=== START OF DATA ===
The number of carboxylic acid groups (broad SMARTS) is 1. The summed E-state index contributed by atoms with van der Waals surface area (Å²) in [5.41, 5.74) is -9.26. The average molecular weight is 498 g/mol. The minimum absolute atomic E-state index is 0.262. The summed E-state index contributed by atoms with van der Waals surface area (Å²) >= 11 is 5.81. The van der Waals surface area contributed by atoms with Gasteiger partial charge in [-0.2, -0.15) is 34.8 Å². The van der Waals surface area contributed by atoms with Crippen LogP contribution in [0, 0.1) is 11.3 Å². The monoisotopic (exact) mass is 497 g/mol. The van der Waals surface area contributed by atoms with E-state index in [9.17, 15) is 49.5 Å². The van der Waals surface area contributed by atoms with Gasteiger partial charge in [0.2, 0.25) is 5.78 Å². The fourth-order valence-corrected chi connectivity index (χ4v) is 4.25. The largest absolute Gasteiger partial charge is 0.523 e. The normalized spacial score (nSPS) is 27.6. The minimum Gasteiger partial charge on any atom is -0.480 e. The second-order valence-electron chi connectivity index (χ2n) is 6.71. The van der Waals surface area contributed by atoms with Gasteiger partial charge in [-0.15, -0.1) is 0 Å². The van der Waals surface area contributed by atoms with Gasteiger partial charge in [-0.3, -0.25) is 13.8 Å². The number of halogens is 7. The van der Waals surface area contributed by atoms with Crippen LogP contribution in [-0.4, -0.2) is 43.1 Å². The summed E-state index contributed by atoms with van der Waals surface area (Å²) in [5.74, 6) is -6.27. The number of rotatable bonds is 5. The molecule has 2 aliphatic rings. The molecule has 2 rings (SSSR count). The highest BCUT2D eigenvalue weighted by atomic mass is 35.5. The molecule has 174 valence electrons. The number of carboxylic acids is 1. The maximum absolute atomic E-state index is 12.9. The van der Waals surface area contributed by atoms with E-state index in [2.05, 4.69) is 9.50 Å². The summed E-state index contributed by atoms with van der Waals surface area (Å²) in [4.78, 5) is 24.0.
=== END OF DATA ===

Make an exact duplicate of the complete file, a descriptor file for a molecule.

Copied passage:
The number of carboxylic acid groups (broad SMARTS) is 1. The summed E-state index contributed by atoms with van der Waals surface area (Å²) in [5.41, 5.74) is -9.26. The average molecular weight is 498 g/mol. The minimum absolute atomic E-state index is 0.262. The summed E-state index contributed by atoms with van der Waals surface area (Å²) >= 11 is 5.81. The van der Waals surface area contributed by atoms with Gasteiger partial charge in [-0.2, -0.15) is 34.8 Å². The van der Waals surface area contributed by atoms with Crippen LogP contribution in [0, 0.1) is 11.3 Å². The monoisotopic (exact) mass is 497 g/mol. The van der Waals surface area contributed by atoms with E-state index in [9.17, 15) is 49.5 Å². The van der Waals surface area contributed by atoms with Gasteiger partial charge in [0.2, 0.25) is 5.78 Å². The fourth-order valence-corrected chi connectivity index (χ4v) is 4.25. The largest absolute Gasteiger partial charge is 0.523 e. The normalized spacial score (nSPS) is 27.6. The minimum Gasteiger partial charge on any atom is -0.480 e. The second-order valence-electron chi connectivity index (χ2n) is 6.71. The van der Waals surface area contributed by atoms with Gasteiger partial charge in [-0.15, -0.1) is 0 Å². The van der Waals surface area contributed by atoms with Gasteiger partial charge in [-0.3, -0.25) is 13.8 Å². The number of halogens is 7. The van der Waals surface area contributed by atoms with Crippen LogP contribution in [-0.4, -0.2) is 43.1 Å². The summed E-state index contributed by atoms with van der Waals surface area (Å²) in [5.74, 6) is -6.27. The number of rotatable bonds is 5. The molecule has 2 aliphatic rings. The molecule has 2 rings (SSSR count). The highest BCUT2D eigenvalue weighted by atomic mass is 35.5. The molecule has 174 valence electrons. The number of carboxylic acids is 1. The maximum absolute atomic E-state index is 12.9. The van der Waals surface area contributed by atoms with E-state index in [2.05, 4.69) is 9.50 Å². The summed E-state index contributed by atoms with van der Waals surface area (Å²) in [4.78, 5) is 24.0.